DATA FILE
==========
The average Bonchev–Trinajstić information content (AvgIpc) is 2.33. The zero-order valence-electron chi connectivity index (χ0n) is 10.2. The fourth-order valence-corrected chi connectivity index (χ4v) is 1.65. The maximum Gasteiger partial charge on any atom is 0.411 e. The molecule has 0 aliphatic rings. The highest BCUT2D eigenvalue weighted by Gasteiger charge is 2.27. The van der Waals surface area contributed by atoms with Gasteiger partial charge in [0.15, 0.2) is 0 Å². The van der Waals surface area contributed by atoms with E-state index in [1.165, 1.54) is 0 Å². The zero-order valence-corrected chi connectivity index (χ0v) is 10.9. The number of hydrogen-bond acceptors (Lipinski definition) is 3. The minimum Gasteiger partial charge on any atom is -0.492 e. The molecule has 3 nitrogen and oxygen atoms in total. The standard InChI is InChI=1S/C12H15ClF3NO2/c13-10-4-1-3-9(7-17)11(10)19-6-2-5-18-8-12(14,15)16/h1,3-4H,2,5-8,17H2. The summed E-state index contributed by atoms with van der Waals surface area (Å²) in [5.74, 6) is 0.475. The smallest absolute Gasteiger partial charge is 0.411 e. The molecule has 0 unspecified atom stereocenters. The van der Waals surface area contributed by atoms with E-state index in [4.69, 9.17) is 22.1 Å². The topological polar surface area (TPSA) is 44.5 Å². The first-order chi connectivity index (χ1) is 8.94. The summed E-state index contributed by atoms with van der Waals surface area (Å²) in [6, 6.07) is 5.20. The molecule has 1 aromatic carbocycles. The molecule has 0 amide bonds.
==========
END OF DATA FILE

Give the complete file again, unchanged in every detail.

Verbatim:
The average Bonchev–Trinajstić information content (AvgIpc) is 2.33. The zero-order valence-electron chi connectivity index (χ0n) is 10.2. The fourth-order valence-corrected chi connectivity index (χ4v) is 1.65. The maximum Gasteiger partial charge on any atom is 0.411 e. The molecule has 0 aliphatic rings. The highest BCUT2D eigenvalue weighted by Gasteiger charge is 2.27. The van der Waals surface area contributed by atoms with Gasteiger partial charge in [0.15, 0.2) is 0 Å². The van der Waals surface area contributed by atoms with E-state index in [1.165, 1.54) is 0 Å². The zero-order valence-corrected chi connectivity index (χ0v) is 10.9. The number of hydrogen-bond acceptors (Lipinski definition) is 3. The minimum Gasteiger partial charge on any atom is -0.492 e. The molecule has 3 nitrogen and oxygen atoms in total. The standard InChI is InChI=1S/C12H15ClF3NO2/c13-10-4-1-3-9(7-17)11(10)19-6-2-5-18-8-12(14,15)16/h1,3-4H,2,5-8,17H2. The summed E-state index contributed by atoms with van der Waals surface area (Å²) in [5.74, 6) is 0.475. The smallest absolute Gasteiger partial charge is 0.411 e. The molecule has 0 unspecified atom stereocenters. The van der Waals surface area contributed by atoms with E-state index in [4.69, 9.17) is 22.1 Å². The topological polar surface area (TPSA) is 44.5 Å². The first-order chi connectivity index (χ1) is 8.94. The summed E-state index contributed by atoms with van der Waals surface area (Å²) in [6, 6.07) is 5.20. The molecule has 1 aromatic carbocycles. The molecule has 0 amide bonds.